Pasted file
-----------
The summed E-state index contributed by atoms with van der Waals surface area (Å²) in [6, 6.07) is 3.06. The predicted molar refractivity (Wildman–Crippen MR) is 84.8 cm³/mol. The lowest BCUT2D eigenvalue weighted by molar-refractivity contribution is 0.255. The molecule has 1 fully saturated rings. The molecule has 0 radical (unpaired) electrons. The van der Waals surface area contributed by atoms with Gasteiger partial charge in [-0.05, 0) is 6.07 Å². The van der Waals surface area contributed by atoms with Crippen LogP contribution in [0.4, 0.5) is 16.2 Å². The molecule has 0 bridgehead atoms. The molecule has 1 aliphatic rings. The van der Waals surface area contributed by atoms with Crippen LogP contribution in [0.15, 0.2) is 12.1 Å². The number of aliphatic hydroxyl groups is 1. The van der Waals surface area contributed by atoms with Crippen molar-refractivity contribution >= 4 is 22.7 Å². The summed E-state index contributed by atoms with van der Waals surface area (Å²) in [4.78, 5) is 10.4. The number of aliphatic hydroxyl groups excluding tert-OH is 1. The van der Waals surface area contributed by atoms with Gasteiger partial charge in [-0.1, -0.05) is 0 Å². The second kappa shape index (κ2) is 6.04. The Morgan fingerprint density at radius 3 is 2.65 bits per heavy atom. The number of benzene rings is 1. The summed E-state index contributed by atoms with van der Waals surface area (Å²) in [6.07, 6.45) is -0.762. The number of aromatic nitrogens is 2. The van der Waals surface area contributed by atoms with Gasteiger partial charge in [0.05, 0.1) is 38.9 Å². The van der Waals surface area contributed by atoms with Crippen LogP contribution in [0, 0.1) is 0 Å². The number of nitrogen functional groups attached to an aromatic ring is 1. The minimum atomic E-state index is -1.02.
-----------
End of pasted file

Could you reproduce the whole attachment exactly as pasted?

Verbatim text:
The summed E-state index contributed by atoms with van der Waals surface area (Å²) in [6, 6.07) is 3.06. The predicted molar refractivity (Wildman–Crippen MR) is 84.8 cm³/mol. The lowest BCUT2D eigenvalue weighted by molar-refractivity contribution is 0.255. The molecule has 1 fully saturated rings. The molecule has 0 radical (unpaired) electrons. The van der Waals surface area contributed by atoms with Gasteiger partial charge in [-0.05, 0) is 6.07 Å². The van der Waals surface area contributed by atoms with Crippen LogP contribution in [0.4, 0.5) is 16.2 Å². The molecule has 0 bridgehead atoms. The molecule has 1 aliphatic rings. The van der Waals surface area contributed by atoms with Crippen LogP contribution in [0.15, 0.2) is 12.1 Å². The number of aliphatic hydroxyl groups is 1. The van der Waals surface area contributed by atoms with Crippen molar-refractivity contribution >= 4 is 22.7 Å². The summed E-state index contributed by atoms with van der Waals surface area (Å²) in [4.78, 5) is 10.4. The number of aliphatic hydroxyl groups excluding tert-OH is 1. The van der Waals surface area contributed by atoms with Gasteiger partial charge in [-0.1, -0.05) is 0 Å². The second kappa shape index (κ2) is 6.04. The Morgan fingerprint density at radius 3 is 2.65 bits per heavy atom. The number of benzene rings is 1. The summed E-state index contributed by atoms with van der Waals surface area (Å²) in [6.07, 6.45) is -0.762. The number of aromatic nitrogens is 2. The van der Waals surface area contributed by atoms with Gasteiger partial charge in [0.05, 0.1) is 38.9 Å². The van der Waals surface area contributed by atoms with Crippen LogP contribution in [0, 0.1) is 0 Å². The number of nitrogen functional groups attached to an aromatic ring is 1. The minimum atomic E-state index is -1.02.